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July 3, 2005
Drugs and violence in Mexico
The war on the border streets

From The Economist print

Americans' demand for illegal drugs has created powerful crime syndicates in Mexico. The country's police, only partly reformed, struggle to keep up.

IN HIS office in a small house just south of the border with the United States, Jesús Salazar Almaguer hands visitors copies of prayers for peace. Mr Salazar, the vicar-general of the bishopric of Nuevo Laredo, is tired of the violence that has beset his city. “MarÃ*a, queen of peace, plead for us,â€? the prayer reads. But Mr Salazar reckons that temporal powers can help too. “People out of work need money, so they sell drugs. The American authorities need to change their way of thinking.â€?

Mr Salazar is not alone in this belief. The failure of drug prohibition in the United States is wreaking havoc in northern Mexico. In the past, much Colombian cocaine reached the United States through the Caribbean. Repression has made that route riskier. But instead of checking the overall flow, this has merely re-routed it via Mexico. According to an assessment by the United States' government, last year 92% of cocaine entering the country did so through Mexico, up from 77% in 2003

Illegal drugs
The US Department of Justice published a National Drug Threat Assessment for 2005. Anthony Placido of the Drug Enforcement Administration recently gave testimony before Congress. See also the Mexican presidency and the AFI (in Spanish).

The story is the same for other drugs. The United States Department of Justice's latest National Drug Threat Assessment notes that marijuana production in Mexico increased by 70% in 2003 (the most recent year for which figures are available). It also gives warning that Mexico's output of heroin and methamphetamine is increasing. Anthony Placido, an official at the Drug Enforcement Administration (DEA), told Congress recently that methamphetamine seizures on the United States southern border are up 74% since 2001.

According to the threat assessment, Mexican criminal gangs “exert more influence over drug trafficking in the US than any other group.� Mexicans now control 11 of the 13 largest drug markets in the United States, according to an American official.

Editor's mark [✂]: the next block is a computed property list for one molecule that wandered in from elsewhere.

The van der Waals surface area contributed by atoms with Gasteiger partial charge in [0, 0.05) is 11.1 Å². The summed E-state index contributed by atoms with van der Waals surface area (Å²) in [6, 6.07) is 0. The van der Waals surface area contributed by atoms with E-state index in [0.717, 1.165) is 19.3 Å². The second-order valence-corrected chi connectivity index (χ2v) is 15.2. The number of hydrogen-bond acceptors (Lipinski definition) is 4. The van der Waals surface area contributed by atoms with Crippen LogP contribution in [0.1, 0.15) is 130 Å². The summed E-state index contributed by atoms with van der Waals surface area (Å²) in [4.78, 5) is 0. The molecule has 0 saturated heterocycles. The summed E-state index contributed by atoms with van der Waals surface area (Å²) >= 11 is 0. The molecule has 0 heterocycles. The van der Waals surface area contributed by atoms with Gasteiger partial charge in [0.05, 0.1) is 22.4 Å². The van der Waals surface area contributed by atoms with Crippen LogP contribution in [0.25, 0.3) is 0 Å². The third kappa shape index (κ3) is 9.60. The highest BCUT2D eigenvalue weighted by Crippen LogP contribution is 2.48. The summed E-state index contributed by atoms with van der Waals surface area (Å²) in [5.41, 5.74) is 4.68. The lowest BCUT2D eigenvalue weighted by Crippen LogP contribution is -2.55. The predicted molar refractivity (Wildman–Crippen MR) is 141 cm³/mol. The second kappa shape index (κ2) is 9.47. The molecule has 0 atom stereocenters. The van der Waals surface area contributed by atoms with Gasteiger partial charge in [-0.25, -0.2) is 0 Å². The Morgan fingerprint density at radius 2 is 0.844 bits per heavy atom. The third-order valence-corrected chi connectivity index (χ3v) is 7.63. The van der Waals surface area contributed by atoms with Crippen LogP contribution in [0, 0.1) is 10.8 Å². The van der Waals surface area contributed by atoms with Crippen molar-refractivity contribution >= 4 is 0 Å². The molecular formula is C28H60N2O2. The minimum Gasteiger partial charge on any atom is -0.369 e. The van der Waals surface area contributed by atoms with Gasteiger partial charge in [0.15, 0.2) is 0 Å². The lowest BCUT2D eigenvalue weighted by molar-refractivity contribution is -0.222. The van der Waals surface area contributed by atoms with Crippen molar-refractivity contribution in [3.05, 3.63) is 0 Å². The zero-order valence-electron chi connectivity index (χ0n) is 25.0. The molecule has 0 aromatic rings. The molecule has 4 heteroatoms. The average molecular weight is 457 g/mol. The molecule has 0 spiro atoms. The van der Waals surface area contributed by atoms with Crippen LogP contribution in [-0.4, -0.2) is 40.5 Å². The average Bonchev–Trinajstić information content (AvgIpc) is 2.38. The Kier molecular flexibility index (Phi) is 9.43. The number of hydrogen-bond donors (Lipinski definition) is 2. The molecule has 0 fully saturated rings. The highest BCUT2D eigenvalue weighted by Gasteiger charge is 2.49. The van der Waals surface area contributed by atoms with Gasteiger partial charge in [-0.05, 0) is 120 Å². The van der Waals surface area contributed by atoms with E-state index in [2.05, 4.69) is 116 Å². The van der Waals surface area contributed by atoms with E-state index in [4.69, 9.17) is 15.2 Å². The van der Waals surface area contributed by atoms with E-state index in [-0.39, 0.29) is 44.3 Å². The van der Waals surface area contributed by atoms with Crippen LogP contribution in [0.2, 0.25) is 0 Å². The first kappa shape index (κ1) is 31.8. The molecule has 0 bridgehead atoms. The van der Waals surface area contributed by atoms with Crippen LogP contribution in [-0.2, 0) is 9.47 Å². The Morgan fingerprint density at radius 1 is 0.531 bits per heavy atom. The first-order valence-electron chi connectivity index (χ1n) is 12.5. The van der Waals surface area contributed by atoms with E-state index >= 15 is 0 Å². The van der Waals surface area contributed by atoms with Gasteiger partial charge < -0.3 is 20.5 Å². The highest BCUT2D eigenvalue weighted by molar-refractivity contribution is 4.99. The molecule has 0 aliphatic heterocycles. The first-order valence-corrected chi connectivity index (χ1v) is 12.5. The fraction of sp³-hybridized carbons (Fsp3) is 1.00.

The effects of the tightening grip of Mexican organised crime are being felt south of the border as well as north of it. “It is not our problem, but we have to pay for it,� says Raymundo Ramos, a human-rights activist in Nuevo Laredo. His city, the busiest crossing on the border, has this year found itself in the middle of a turf war between rival gangs. According to reports in Mexican newspapers, at least 300 people have died in drug-related violence in six of the country's northern states so far this year. Many were the victims of execution-style killings.

Mexican and American officials agree that the rising violence stems in large part from a battle to fill a power vacuum left by the arrest of two prominent traffickers. In 2002, Mexican police detained BenjamÃ*n Arellano Felix, the head of the Tijuana “cartelâ€?; in 2003, they arrested Osiel Cárdenas Guillén, who headed the Gulf “cartelâ€?. According to Mr Placido's testimony, a group called the “Federationâ€? (also known as the Sinaloa “cartelâ€?) has been trying to capitalise on the weakness of the Tijuana and Gulf gangs to take over their territory.

Far from combating the drug mobs, the police in Mexico have all too often been their allies. In that respect, however, there are a few hopeful signs of change. The efforts of Mexico's president, Vicente Fox, to enact sweeping reforms of the police and of the criminal-justice system have fallen foul of congressional opposition. But his government has shown much willingness to try to do something about drugs. In 2002, the government formed the Federal Agency of Investigation (AFI), an elite force partly modelled on the American FBI. It is proving to be more effective than any other police body has been in the past in Mexico. And reforms of the judicial system, though blocked at the federal level, are slowly proceeding state by state.

The AFI apart, corruption and incompetence remain hallmarks of Mexico's police. It not always clear which of the two is the bigger problem. Jorge Chabat of CIDE, a university in Mexico City, notes that part of what distinguishes the AFI's members are such mundane skills as being able to use a computerâ€